MOSCOW, September 23 (RIA Novosti) – Russian President Vladimir Putin talked to his Belarusian counterpart on the sidelines of gathering of Eurasian leaders Monday about an international fertilizer feud that has led to the arrest of a prominent Russian businessman, Putin’s spokesman said.
“Putin and [Belarusian President Alexander] Lukashenko spoke to each other today during the summit. It was a brief one-on-one meeting. They touched on the topic of Uralkali,” Putin’s spokesman Dmitry Peskov told journalists in the southern Russian city of Sochi where a meeting of the Collective Security Treaty Organization (CSTO), a military alliance of former Soviet states, is taking place.
Russia’s Uralkali, the world’s biggest producer of potash, has been embroiled in a dispute with Belarusian fertilizer giant Belaruskali since July when Uralkali dissolved an international cartel within which the two companies were cooperating. The move sent international fertilizer prices tumbling. In an apparent act of revenge by Minsk, the CEO of Uralkali, Vladislav Baumgertner, was arrested in Belarus in August and remains in prison.
While Russian authorities have condemned Belarus’ treatment of Baumgertner, Putin said almost two weeks after the arrest that he had not spoken to Lukashenko about the issue, adding that the public reticence of senior Russian officials over the issue was due to efforts being made to solve the problem without direct confrontation.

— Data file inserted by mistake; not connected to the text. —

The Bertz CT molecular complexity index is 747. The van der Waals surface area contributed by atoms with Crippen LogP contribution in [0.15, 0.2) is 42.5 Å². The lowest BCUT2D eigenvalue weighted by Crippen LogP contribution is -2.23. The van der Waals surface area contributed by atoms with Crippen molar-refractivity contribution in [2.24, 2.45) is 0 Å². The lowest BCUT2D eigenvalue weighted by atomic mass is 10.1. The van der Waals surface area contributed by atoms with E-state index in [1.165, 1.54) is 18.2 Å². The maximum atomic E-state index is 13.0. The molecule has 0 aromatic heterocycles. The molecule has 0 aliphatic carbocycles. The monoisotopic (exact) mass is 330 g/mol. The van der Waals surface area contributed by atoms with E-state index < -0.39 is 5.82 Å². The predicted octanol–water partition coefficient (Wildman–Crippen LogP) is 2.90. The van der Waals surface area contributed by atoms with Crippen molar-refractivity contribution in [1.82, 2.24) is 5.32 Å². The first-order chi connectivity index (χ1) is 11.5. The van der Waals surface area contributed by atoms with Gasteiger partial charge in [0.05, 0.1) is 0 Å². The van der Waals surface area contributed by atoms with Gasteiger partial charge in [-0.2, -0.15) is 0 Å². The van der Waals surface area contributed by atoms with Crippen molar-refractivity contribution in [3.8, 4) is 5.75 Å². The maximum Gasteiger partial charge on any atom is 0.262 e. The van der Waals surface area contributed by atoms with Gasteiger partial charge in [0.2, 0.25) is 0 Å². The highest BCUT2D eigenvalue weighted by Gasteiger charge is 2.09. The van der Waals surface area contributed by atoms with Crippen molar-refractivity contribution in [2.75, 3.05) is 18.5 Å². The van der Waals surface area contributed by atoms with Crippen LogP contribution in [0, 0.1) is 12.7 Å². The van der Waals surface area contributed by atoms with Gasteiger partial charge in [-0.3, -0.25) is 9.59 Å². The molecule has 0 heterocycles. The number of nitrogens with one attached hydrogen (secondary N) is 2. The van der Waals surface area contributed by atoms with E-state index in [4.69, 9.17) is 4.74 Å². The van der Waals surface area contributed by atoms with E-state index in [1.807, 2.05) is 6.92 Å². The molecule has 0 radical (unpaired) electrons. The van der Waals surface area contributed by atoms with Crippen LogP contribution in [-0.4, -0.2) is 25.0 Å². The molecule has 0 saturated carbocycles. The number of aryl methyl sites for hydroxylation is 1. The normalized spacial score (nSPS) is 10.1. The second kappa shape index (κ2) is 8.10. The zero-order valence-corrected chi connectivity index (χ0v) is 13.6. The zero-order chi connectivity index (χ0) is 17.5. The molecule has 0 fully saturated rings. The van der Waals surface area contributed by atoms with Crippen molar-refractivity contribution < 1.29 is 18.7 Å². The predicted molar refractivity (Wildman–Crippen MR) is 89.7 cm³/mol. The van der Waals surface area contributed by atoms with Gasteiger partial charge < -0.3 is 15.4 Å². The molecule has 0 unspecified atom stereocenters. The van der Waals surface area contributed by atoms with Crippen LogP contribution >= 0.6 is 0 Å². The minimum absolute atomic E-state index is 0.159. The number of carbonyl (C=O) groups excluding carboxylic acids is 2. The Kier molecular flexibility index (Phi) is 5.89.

Russia and Belarus have a long history of conflict over economic questions, and bilateral relations have apparently been strained by the spat between the potash companies. Minsk is also pressing Russia to extradite billionaire Suleiman Kerimov, Uralkali’s largest shareholder, to Belarus where he faces criminal charges.
In a possible path to resolving the conflict, Lukashenko said last week that Baumgertner could be extradited to Moscow if Russian authorities undertook to investigate the Belarusian claims against him.
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Military exercises are held in order to prevent a war rather than prepare for one. If a potential enemy knows and sees that the Russian Army is constantly improving its skills and adopting state-of-the-art combat equipment and combat support systems he will hardly risk aggression against these Armed Forces and the country they defend.